by Peter Saner Clinical Director
As I write this, all dental practices across the country have been required to close their
doors, offering a remote service of advice and prescriptions. I hope that by the time this
magazine is published, the situation is clearer and that access to care has improved but I
thought it might help to explain how this situation developed.
Dental practices are at the forefront of infection control, making them one of the safest
places to be. The old days of a pot of water in the corner to boil off the bugs are long gone.
The procedures we have now in place to protect you are second to none and involve an
enormous amount of skill and expense between every patient, cross checked on a daily,
weekly, monthly and quarterly basis to ensure that when you come into the practice and
receive treatment, you are not going to catch anything from anyone else.
When a potentially fatal disease like Covid-19 comes along, however, the risk is to us – the dentists
and the staff – and hence to our families and those we come into contact with. Almost
everything we do creates an aerosol; a fine mist of water droplets that go into the air, that
we then breathe in. As the pandemic spread, the risk was that someone with no symptoms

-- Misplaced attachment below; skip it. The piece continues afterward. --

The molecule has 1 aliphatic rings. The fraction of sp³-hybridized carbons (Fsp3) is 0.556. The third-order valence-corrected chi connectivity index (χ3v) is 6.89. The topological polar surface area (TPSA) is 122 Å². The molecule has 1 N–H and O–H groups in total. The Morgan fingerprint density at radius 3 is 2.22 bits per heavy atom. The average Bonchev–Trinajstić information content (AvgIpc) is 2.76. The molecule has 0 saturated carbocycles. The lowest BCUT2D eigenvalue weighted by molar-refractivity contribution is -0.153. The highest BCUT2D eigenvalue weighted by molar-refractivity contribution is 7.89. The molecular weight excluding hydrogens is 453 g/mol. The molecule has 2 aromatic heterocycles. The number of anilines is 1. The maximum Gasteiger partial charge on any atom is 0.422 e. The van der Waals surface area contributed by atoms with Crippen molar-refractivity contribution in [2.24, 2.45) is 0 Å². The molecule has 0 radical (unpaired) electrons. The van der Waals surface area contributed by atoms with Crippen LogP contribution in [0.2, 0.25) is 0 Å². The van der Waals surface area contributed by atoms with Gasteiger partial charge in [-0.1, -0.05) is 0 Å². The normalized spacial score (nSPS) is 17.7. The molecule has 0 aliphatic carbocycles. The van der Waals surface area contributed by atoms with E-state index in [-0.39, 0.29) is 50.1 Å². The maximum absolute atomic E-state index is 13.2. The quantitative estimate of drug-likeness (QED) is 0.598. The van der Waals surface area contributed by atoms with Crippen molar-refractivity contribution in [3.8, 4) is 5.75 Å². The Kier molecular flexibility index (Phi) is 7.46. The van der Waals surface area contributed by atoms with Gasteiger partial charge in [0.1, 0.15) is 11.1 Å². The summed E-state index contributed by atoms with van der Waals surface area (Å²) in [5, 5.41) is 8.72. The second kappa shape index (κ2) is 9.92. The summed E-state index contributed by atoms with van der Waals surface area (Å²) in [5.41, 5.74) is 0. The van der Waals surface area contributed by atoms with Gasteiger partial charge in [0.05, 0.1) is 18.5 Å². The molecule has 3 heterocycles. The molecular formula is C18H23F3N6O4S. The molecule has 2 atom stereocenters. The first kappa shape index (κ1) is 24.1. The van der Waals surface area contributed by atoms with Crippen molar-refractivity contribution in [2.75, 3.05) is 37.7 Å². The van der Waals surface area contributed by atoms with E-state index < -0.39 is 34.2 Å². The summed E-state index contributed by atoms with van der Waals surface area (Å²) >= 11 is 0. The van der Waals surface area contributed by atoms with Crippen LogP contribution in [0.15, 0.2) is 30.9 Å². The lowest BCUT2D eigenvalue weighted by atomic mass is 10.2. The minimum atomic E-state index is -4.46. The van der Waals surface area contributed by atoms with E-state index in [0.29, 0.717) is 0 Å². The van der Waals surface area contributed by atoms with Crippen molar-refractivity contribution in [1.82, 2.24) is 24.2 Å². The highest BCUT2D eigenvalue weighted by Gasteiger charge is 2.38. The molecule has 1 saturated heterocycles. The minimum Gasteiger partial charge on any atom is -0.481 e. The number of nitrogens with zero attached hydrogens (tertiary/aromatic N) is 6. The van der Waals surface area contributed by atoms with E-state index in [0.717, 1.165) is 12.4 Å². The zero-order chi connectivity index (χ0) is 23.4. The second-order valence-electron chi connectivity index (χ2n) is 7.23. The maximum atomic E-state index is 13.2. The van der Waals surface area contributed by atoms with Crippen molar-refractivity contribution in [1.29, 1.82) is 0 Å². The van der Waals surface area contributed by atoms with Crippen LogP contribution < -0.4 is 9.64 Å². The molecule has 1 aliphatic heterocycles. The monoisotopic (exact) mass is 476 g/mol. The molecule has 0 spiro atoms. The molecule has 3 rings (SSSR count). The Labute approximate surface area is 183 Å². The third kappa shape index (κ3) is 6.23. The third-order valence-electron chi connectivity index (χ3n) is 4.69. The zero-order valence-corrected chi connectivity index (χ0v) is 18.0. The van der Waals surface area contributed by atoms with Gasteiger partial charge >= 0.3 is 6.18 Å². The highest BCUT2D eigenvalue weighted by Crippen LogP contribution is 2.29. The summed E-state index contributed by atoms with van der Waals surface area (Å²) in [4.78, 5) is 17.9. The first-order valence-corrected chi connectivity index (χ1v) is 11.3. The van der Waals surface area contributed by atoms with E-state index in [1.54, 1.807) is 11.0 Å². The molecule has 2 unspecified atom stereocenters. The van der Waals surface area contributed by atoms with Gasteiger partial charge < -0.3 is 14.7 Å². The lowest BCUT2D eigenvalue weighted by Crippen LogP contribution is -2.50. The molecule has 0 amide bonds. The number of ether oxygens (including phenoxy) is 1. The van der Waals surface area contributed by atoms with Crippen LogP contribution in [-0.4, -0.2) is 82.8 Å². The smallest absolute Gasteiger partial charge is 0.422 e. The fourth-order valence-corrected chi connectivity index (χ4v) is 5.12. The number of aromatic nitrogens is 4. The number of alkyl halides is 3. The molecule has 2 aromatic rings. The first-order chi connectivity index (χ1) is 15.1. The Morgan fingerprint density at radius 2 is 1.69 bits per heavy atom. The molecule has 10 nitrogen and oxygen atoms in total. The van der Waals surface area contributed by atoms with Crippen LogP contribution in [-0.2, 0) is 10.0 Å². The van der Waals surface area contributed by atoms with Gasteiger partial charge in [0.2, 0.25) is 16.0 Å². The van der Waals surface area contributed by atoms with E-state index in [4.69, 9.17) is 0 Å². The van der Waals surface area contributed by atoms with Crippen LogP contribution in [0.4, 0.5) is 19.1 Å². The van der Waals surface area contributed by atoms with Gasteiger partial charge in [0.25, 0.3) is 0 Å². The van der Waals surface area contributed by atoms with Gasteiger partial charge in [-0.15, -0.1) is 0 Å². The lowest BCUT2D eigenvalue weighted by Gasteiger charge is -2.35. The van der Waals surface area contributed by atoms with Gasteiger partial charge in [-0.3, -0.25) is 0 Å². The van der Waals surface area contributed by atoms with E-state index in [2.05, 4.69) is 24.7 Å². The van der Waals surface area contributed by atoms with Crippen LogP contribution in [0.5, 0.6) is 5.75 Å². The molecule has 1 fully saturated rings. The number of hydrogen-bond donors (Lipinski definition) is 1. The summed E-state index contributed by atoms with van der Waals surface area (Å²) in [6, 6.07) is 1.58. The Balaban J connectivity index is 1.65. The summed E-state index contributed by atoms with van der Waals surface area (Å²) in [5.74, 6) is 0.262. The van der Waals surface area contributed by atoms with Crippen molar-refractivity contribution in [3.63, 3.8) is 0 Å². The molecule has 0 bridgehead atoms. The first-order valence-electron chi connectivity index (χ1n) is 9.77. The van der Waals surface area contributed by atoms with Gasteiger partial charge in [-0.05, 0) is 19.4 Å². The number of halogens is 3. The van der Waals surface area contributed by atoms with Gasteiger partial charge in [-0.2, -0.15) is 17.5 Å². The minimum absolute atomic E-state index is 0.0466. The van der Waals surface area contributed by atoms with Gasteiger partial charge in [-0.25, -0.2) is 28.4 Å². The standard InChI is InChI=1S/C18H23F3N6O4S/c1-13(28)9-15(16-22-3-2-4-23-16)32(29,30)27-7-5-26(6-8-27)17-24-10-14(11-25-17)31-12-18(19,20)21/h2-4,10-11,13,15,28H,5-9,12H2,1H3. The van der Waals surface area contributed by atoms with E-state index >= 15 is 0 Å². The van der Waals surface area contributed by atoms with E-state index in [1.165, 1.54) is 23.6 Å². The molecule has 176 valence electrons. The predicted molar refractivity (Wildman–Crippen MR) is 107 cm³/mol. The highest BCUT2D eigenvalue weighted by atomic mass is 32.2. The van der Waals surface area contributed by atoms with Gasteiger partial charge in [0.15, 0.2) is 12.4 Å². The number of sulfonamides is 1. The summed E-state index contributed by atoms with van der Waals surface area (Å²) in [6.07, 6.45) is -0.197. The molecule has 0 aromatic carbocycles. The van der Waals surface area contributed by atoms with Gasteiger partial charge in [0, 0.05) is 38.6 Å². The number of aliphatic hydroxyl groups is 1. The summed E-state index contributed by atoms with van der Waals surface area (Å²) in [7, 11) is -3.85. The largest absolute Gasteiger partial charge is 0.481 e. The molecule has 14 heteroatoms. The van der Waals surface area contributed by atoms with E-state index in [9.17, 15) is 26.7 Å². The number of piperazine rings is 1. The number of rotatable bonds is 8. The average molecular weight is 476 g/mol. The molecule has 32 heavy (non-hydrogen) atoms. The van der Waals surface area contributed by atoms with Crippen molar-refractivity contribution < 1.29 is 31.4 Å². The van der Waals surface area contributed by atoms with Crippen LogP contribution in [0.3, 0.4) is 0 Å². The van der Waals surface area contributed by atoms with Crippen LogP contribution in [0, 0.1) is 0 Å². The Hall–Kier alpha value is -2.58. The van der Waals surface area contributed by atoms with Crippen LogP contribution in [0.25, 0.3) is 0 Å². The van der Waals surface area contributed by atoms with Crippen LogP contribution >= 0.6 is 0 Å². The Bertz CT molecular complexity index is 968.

would come in and those water droplets would contain the virus.
To prevent the spread of this disease the emphasis switched rapidly from our usual
measures, to the extreme need to prevent the spread of the virus, and to stop that aerosol
from forming. It also seems that those working in the mouth and throat area are most at
risk from catching the disease in the worst way and so the Care Quality Commission (CQC) in
consultation with the profession decided that we should not see anyone face-to-face.
You can imagine how frustrating this is, as the last thing we want is for you to be in pain or
be suffering from a broken tooth. We want to be able to see you, work out what’s wrong
and sort it. That is the joy of being a dentist and we look forward to the day when we will be
able to open our doors and do that again.
What can be done at the moment?
I hope that by the time you read this, urgent care centres will be well established. Please
phone the practice in the first instance so we can give advice, as the care given by these
centres is likely to be limited. For yourself, please look after your mouth. Brush thoroughly
with a fluoride toothpaste twice a day. Use little brushes or floss to clean in between the
teeth. Finally, avoid snacking. I know it can be tempting, especially under lockdown, but
please avoid hitting the biscuits and the chocolate to ease the boredom. Not a good idea!
So keep safe and well and we look forward to seeing you soon.